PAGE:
Hauser Ambulation Index (AI)
The AI is available in the original journal article where it was first published, Hauser et al (1983) or it may be downloaded from the National MS Society website: National MS Society website.
Supplemental for MS
|Short Description of Instrument||
Construct measured: Quantitative mobility and leg function performance.
Generic vs. disease specific: Generic.
Means of administration: In person by a trained examiner (need not be a physician or nurse).
Intended respondent: Patient.
# of items: N/A.
# of subscales and names of sub-scales: N/A.
# of items per sub-scale: N/A.
Scoring: Scores range from 0 (asymptomatic and fully active) to 10 (bedridden). The patient is asked to walk a marked 25-foot course as quickly and safely as possible. The examiner records the time and type of assistance (e.g., cane, walker, crutches) needed. Although the patient's walking is timed, the time is not used directly but is utilized in conjunction with other factors to rate the patient on an ordinal scale with 11 gradations.
Background: The AI is a rating scale developed by Hauser et al (1983) to assess mobility by evaluating the time and degree of assistance required to walk 25 feet.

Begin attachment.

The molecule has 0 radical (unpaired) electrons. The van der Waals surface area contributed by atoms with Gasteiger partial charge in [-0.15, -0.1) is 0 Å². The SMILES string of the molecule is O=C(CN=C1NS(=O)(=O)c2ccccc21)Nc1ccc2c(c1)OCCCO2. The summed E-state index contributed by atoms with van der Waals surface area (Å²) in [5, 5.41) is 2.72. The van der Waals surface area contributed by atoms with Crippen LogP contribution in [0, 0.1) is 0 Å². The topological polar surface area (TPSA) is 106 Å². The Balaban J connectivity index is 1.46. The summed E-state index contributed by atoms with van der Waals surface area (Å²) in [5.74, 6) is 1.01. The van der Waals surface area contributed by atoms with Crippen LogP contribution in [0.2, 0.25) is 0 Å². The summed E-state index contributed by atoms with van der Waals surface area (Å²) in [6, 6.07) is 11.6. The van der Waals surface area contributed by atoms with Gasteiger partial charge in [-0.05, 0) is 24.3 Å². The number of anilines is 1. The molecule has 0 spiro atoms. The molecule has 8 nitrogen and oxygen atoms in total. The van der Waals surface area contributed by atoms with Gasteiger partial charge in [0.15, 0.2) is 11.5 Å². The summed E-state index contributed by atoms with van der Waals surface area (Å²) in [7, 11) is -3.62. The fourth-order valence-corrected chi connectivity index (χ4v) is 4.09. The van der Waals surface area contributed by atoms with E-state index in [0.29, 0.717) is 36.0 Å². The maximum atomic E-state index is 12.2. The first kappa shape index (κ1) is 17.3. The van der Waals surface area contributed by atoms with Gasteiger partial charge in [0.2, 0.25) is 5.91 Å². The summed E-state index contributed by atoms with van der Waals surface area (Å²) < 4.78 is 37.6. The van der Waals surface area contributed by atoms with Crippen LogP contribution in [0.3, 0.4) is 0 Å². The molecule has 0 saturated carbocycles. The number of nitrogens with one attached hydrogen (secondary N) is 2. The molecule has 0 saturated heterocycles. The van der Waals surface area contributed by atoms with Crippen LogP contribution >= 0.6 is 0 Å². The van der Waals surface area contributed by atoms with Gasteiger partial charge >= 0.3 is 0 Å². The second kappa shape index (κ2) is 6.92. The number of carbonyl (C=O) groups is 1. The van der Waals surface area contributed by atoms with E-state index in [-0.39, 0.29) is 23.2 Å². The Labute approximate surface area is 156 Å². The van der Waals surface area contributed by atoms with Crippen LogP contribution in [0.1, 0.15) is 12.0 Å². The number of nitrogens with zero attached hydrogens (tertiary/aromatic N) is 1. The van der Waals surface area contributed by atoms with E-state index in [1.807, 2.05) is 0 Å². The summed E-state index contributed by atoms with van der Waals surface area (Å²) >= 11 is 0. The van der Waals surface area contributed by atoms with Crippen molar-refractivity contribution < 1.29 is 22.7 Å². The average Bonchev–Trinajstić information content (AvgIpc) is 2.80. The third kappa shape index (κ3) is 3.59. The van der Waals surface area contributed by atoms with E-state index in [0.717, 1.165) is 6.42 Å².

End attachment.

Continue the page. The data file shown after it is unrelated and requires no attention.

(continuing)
Strengths/Weaknesses: Gait speed in general has been demonstrated to be a useful and reliable functional measure of walking ability. The AI is similar to and has been largely replaced by the Timed 25-Foot Walk (T25-FW). While the AI
uses an ordinal clinical rating of a performance category, the T25-FW measures the actual time needed to complete the task. When administering the AI, patients are allowed to use assistive devices (canes, crutches, walkers). In addition the rating scale has categories for patients who are unable to walk.
Psychometric Properties: The AI has demonstrated good test-retest and inter- rater reliability as well as good convergent validity. However, because of its more desirable psychometric properties, the T25-FW has largely replaced the AI in clinical studies.
Administration: Administration time will vary depending upon the ability of the patient. Total administration time should be approximately 1-5 minutes.
Hauser SL, Dawson DM, Lehrich JR, Beal MF, Kevy SV, Propper RD, Mills JA,Weiner HL. Intensive immunosuppression in progressive multiple sclerosis. A randomized, threearm study of high-dose intravenous cyclophosphamide, plasma exchange, and ACTH. N Engl J Med. 1983 Jan 27;308(4):173-80.